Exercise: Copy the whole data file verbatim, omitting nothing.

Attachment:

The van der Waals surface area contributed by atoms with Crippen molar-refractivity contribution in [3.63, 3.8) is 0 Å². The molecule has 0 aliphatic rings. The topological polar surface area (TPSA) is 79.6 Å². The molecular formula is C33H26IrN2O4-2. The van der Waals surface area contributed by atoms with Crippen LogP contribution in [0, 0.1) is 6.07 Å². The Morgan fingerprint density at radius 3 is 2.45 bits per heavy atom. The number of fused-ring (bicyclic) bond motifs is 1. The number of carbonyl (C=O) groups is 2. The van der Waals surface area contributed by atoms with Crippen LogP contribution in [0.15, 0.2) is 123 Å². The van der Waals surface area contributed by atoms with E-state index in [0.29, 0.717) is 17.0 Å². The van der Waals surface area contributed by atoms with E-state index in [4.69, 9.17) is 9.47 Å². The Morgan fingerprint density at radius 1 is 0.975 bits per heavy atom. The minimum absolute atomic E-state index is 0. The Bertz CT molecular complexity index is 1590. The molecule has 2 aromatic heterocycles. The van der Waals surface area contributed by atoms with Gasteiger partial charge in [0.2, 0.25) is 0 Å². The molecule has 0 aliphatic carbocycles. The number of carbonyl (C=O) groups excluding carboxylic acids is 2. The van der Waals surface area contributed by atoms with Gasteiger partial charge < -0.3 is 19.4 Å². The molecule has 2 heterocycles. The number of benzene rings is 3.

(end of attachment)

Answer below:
The van der Waals surface area contributed by atoms with Crippen molar-refractivity contribution in [3.63, 3.8) is 0 Å². The molecule has 0 aliphatic rings. The topological polar surface area (TPSA) is 79.6 Å². The molecular formula is C33H26IrN2O4-2. The van der Waals surface area contributed by atoms with Crippen LogP contribution in [0, 0.1) is 6.07 Å². The Morgan fingerprint density at radius 3 is 2.45 bits per heavy atom. The number of fused-ring (bicyclic) bond motifs is 1. The number of carbonyl (C=O) groups is 2. The van der Waals surface area contributed by atoms with Crippen LogP contribution in [0.15, 0.2) is 123 Å². The van der Waals surface area contributed by atoms with E-state index in [0.29, 0.717) is 17.0 Å². The van der Waals surface area contributed by atoms with E-state index in [4.69, 9.17) is 9.47 Å². The Morgan fingerprint density at radius 1 is 0.975 bits per heavy atom. The minimum absolute atomic E-state index is 0. The Bertz CT molecular complexity index is 1590. The molecule has 2 aromatic heterocycles. The van der Waals surface area contributed by atoms with Gasteiger partial charge in [0.2, 0.25) is 0 Å². The molecule has 0 aliphatic carbocycles. The number of carbonyl (C=O) groups excluding carboxylic acids is 2. The van der Waals surface area contributed by atoms with Gasteiger partial charge < -0.3 is 19.4 Å². The molecule has 2 heterocycles. The number of benzene rings is 3.